The First Plot Point Cont.

In his book Story Engineering,  Larry Brooks offers six core competencies involved in writing an excellent novel. Competency Four, Structure, has four parts: The Set-up, The Response, The Attack, and the Resolution. Within these four parts are some major milestones. This is all review, so look at previous posts if you’re lost. The milestones within the structure are: 

  • The opening scene or sequence of your story;
  • hooking moment in the first twenty pages;
  • setup inciting incident 
  • The First Plot Point, at approximately 20 to 25 percent through the story;
  • The First Pinch Point at about the three-eights mark, or precisely in the middle of part 2;
  • The context-shifting Midpoint, at precisely the middle of the story;
  • A Second Pinch Point, at about the five-eights mark, or in the middle of Part 3
  • The Second Plot Point, at about 75 percent through the story;
  • The final resolution scene or sequence

In my last post, I started digging into the First Plot Point (FPP). I’d like to expand more on those ideas today. The FPP is a major change in the hero’s life that he MUST respond to. It could be huge, like hitting an iceberg or killing a man. It could be personal, like finding out his spouse is having an affair or a child dealing with drugs. It could be devastating, like a kidnapping. It could be subtle, like a lover’s cold whisper. It doesn’t have to be dark. Maybe your hero wins the lottery. Whatever it is, it will shove the hero into a quest, a need, that will have visible obstacles (antagonist) that seek the opposite outcome.

The FPP means the hero’s life has completely altered, and won’t go back to the way it was before. The problem must be addressed. Ignoring it will only make things worse. In The Da Vinci Code, the FPP comes when someone is trying to kill Robert Langdon before he can figure out the truth. Langdon can’t ignore the assassin. I guess he could, but then his life would end and the story would be over… 

The FPP should come 20-25 percent of the way through your novel. So, if yo’ve got a 350 pager, the FPP should fall between pages 70 and 87. That’s the sweet spot. Too early, and you might not have enough set-up to make the reader really sympathize with your hero. Too late, and your reader may be bored before they get to the good stuff.

Once you’ve written the FPP, you’ve left Part 1: The Set-up and moved into Part 2: The Response. This isn’t the time for the hero to be heroic. It’s time for him to react to this new, scary, life-altering event/news/information. He’ll seek shelter, seek allies, seek answers to burning questions. The reader needs time to digest this new stuff, to understand and identify with the decisions and actions the hero makes in those first tension-filled moments after the earth-shattering FPP.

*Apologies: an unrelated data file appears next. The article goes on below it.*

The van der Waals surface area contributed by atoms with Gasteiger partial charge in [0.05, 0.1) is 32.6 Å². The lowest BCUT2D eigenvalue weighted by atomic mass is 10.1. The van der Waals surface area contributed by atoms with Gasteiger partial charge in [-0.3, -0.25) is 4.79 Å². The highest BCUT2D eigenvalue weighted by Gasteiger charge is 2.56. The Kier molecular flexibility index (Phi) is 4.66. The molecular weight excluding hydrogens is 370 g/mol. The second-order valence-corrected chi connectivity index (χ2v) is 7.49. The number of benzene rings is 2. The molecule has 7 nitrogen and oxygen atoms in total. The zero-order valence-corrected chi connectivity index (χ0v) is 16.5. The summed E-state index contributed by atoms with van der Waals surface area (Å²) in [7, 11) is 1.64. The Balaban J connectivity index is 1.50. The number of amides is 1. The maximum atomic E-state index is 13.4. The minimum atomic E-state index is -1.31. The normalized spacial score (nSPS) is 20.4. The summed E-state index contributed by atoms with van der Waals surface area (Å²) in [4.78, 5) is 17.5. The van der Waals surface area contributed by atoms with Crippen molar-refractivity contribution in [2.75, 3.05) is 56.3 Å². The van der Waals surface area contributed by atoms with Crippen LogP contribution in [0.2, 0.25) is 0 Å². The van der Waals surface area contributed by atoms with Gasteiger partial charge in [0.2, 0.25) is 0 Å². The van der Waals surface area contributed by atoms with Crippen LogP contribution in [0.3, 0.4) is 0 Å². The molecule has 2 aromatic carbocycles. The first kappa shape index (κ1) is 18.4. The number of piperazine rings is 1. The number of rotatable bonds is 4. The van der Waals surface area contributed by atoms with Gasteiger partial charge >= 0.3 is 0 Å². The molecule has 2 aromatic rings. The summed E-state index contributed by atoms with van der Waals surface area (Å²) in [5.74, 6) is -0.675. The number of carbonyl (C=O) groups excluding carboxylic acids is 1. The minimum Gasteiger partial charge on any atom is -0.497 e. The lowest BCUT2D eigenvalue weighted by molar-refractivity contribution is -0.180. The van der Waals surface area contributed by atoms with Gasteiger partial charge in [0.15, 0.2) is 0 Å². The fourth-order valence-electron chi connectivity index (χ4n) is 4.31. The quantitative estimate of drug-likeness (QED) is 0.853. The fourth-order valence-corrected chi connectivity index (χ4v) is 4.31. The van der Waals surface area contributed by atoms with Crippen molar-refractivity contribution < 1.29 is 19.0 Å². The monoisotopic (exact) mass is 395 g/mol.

I love this example Brooks offers: “If the airplane the hero is in loses an engine and begins spiraling to the ground, he screams. Then he prays. Then he comforts the person next to him. What the hero doesn’t do is rush the cockpit and take over. That comes later. For now, the hero is still very human. And his reactions need to be in context to that humanity. It’s Part 2, and the mission here is to show the hero’s response.”

When I first started playing with this structure, it seemed that Part 2 was too long. It’s supposed to be a quarter of the book? And it’s all Response to the FPP? I thought I couldn’t drag it out that long, that my reader would get bored waiting for me to get around to Part 3, The Attack (which sounds like the exciting part). I was wrong. This structure really does work. Brooks explains it this way: you’ve just finished your scene/scenes that lay down the FPP. Now you’ll have a scene or two where your hero “regroups, retreats, or otherwise takes stock of his options… if you have a scene that sets up the Pinch Point [I’ll explain that in the next post]… then the Pinch Point itself… then a scene or two responding to the Pinch Point… followed by a few scenes leading up to the Midpoint scene…” [also to be explained later]. You’ve just covered most of the scenes needed in Part 2. That leaves you a scene or two to deal with a subplot issue, or foreshadow something coming in Part 3, or use a scene to slow down the pacing and let the reader breathe for a minute. With this method, you’ll never wonder, “What do I write next?” You’ll have a logical sequence already mapped out.

For those pantsers out there who hate to outline, there’s still plenty of freedom within this method for flavorful surprises to pop up and make you take notice. These creative gems that you love so much don’t have to mean the downfall of your structure, nor does planning your story mean the end of these exquisite revelations. It just means you don’t have to worry about fixing things when you take a rabbit trail in the wrong direction. If you decide to take the rabbit trail that jumped out and caught your attention, just make sure it ends up back where you need to be. You’ve got several extra scenes to play with in Part 2, so feel free to use them exploring your creativity regarding the mess your hero finds himself in. 

My next post will cover the First Pinch Point. You won’t want to miss it!


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